James Cockayne is a strategist, international lawyer and writer. He focuses on the role of non-state armed groups in the international arena. A visiting lecturer at Columbia University, a Hauser scholar at New York University School of Law, and a University Medallist in government and public administration at the University of Sydney, Mr. Cockayne has worked in public service, academia and the advocacy arena. He was Co-Director of the Center on Global Counterterrorism Cooperation, leading their work in New York and Africa. Earlier, Mr Cockayne served as Principal Legal Officer in the Transnational Crime and Extradition Units in the Australian Attorney-General’s Department; as Chair of the Editorial Committee of the Journal of International Criminal Justice; and also as a civil society member of the multistakeholder group that established an oversight mechanism for the International Code of Conduct for Private Security Providers.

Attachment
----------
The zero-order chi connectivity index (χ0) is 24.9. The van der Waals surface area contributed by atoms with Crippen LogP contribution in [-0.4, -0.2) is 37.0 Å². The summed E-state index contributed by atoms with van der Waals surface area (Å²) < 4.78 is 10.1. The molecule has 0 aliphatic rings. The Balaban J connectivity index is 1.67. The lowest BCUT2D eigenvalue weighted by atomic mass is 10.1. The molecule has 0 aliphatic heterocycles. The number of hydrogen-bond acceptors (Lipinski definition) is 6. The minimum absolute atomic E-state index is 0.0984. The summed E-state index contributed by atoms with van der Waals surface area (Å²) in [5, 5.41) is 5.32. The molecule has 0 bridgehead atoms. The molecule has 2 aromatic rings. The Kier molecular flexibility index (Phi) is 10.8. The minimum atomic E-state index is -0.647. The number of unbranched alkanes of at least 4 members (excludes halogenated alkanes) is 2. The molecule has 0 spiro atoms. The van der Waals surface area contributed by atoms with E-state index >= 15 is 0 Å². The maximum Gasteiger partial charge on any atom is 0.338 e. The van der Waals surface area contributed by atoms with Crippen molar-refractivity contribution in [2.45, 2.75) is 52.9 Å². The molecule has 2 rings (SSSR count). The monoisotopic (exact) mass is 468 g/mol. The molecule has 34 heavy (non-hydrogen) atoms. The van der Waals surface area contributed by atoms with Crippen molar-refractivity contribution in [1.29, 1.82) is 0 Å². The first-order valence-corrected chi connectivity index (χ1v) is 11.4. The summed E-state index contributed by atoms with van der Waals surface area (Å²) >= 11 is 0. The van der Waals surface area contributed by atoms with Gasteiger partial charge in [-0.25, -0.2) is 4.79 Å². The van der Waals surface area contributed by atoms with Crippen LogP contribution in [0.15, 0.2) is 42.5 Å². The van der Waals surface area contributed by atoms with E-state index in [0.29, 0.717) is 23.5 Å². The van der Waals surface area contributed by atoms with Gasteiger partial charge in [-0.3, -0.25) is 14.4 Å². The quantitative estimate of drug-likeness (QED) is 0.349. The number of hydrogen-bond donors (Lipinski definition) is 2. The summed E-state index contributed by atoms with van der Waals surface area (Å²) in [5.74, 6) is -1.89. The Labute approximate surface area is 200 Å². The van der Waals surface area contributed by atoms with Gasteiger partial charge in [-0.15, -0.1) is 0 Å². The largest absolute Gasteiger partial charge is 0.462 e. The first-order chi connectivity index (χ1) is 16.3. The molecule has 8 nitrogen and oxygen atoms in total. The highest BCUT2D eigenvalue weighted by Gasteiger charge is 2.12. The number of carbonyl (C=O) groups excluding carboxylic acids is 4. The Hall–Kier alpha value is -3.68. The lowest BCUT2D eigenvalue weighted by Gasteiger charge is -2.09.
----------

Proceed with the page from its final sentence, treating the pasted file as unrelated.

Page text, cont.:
Mr Cockayne has at various times been a consultant and adviser to the UN Department of Peacekeeping Operations, the World Bank, the Center on Humanitarian Dialogue, International Alert, the Norwegian Peacebuilding Forum, the Conflict Prevention and Peace Forum, and the Global Leadership Forum.
His books include Dark Strategy: How Criminal Groups Make, Keep and Lose Political Power (Hurst/OUP, forthcoming 2014); Peace Operations and Organized Crime: Enemies or Allies? (Routledge, 2011), edited with Adam Lupel; and Beyond Market Forces: Regulating the Global Security Industry (IPI, 2009).
Mr Cockayne has published more than fifty peer reviewed book chapters and journal articles, and twenty policy papers, relating to international law, human rights, peace operations, terrorism, organized crime, and private security companies.